• Publishers' Note—Summer 2016

    Publishers' Note—Summer 2016

    Vermont has a long history of leading the nation in enacting principled laws aimed at promoting the common good.

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  • Grow Where You Work

    Grow Where You Work

    Across the country, employees are realizing the benefits of gardening where they work. And as company wellness programs proliferate, employers are looking for creative ways to engage their staff.

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  • Set the Table with…Crickets

    Set the Table with…Crickets

    Like many new fathers, Stephen Swanson wanted to do something to make his children’s world a better place. After reading a 2013 report by the United Nations Food and Agriculture Organization about the health and environmental benefits of eating insects, he told his wife, Jen, that he wanted to start a cricket farm in their Williston garage.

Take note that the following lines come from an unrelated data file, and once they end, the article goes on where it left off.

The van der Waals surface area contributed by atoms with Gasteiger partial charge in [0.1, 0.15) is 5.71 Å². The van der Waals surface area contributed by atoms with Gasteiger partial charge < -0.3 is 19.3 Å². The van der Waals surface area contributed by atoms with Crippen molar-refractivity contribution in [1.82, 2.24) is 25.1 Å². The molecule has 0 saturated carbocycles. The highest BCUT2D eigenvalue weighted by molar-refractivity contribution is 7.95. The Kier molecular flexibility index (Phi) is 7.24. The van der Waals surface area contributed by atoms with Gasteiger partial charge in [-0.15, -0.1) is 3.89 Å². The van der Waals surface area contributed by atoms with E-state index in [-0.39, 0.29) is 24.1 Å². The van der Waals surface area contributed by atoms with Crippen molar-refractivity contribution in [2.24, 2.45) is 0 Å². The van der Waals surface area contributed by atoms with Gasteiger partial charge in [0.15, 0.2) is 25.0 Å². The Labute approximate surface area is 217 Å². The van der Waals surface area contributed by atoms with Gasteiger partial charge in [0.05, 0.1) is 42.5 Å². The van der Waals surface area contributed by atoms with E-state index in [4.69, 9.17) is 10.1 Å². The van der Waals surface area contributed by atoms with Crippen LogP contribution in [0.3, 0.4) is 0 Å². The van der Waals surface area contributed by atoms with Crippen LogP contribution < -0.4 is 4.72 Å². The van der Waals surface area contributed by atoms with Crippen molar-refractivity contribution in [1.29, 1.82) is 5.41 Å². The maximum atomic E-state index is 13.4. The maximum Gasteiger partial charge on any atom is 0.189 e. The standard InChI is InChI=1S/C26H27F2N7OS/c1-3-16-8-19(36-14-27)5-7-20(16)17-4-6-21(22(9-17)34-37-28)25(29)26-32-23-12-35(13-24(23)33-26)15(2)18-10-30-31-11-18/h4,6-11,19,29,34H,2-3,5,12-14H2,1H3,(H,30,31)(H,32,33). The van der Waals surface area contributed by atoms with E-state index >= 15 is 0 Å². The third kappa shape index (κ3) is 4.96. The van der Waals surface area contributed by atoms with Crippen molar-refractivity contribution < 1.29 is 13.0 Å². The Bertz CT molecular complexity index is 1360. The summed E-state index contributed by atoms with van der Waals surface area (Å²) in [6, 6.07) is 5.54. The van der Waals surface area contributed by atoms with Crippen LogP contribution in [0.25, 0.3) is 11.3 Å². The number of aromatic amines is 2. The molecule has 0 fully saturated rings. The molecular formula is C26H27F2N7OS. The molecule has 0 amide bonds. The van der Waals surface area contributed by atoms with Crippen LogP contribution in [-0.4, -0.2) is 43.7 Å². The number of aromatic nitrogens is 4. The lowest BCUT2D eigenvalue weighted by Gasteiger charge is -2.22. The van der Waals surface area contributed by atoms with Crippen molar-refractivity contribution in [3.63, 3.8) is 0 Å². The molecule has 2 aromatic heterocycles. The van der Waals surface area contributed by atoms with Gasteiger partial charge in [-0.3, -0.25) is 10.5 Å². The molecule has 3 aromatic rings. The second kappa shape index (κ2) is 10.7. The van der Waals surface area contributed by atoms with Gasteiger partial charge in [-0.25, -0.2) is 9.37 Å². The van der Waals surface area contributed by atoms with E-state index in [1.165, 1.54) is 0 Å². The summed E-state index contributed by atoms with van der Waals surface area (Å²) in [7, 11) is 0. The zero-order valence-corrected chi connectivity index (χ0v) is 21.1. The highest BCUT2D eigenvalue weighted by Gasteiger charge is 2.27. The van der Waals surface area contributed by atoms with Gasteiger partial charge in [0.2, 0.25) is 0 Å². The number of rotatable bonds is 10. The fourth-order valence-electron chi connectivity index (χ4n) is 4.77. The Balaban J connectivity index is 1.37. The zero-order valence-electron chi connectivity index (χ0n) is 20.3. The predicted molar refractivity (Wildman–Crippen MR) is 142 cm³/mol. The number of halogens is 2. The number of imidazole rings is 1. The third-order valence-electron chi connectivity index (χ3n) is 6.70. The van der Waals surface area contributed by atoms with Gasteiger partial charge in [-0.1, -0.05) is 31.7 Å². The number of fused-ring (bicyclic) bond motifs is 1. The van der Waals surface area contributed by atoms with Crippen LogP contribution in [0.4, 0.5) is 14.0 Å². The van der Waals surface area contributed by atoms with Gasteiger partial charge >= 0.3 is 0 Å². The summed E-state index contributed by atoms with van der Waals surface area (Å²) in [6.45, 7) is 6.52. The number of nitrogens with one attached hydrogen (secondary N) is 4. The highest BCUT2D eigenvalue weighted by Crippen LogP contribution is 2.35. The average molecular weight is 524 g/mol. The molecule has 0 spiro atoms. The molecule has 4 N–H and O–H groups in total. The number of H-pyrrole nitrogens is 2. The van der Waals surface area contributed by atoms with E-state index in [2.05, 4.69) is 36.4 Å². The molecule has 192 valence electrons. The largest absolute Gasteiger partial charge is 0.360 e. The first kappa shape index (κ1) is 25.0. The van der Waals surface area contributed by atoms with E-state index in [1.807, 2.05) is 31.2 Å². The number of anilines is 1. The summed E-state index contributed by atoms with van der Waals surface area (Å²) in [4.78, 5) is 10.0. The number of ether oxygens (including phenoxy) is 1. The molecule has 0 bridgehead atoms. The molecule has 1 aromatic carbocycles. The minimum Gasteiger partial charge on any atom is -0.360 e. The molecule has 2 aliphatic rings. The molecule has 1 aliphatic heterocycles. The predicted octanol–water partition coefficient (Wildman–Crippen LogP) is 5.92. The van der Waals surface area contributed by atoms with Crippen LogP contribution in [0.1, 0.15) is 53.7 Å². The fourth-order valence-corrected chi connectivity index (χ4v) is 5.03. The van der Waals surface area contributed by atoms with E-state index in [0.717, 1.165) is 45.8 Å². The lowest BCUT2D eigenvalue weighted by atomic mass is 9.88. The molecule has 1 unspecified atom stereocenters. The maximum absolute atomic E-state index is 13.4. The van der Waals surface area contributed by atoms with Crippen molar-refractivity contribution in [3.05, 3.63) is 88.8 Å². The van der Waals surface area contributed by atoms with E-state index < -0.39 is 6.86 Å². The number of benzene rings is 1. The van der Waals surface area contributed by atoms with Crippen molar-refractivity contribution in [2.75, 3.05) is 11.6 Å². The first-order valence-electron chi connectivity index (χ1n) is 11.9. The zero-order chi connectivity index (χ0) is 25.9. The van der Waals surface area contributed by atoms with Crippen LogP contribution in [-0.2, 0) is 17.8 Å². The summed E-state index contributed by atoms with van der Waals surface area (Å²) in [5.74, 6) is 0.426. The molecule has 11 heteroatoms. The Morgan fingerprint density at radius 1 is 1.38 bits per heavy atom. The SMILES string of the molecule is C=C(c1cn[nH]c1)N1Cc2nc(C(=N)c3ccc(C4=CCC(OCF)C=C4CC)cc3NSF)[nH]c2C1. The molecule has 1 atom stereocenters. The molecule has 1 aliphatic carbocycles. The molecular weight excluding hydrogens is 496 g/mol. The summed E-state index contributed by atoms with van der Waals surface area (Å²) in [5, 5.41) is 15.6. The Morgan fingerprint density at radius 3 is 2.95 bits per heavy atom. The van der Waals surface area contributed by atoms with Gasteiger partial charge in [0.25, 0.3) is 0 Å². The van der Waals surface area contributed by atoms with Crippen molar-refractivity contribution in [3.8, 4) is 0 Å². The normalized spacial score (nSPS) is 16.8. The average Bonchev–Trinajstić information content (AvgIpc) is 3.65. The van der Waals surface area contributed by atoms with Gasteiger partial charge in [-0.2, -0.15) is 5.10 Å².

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  • Pigs and Whey: “It just makes sense.”

    Pigs and Whey: “It just makes sense.”

    “When people tell me they’re thinking about getting into cheese, I tell them to get pigs.” Mateo Kehler of Greensboro’s Jasper Hill Farm pauses. “In fact, I wish we’d gotten pigs before we got cows.”

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  • Sharing the Whole Earth Perspective

    Sharing the Whole Earth Perspective

    Singing River Farm in Rockingham belongs to a global network of organic farmers who welcome strangers into their lives for an educational and cultural exchange. The network, World Wide Opportunities on Organic Farms, is better known as WWOOF, and the people who visit farms are known as WWOOF’ers.

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  • Unexpected Treasures

    Unexpected Treasures

    The one lesson John Miller says he always remembers from his years at Writtle Agricultural College in Great Britain is this: “Any fool can grow it; the trick is to sell it.”

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  • Spreading Joy

    Spreading Joy

    What would we do without butter? It’s the magical element that makes croissants possible. Smeared onto dark, German-style bread, it creates a snack hearty enough to power a lumberjack through a busy afternoon.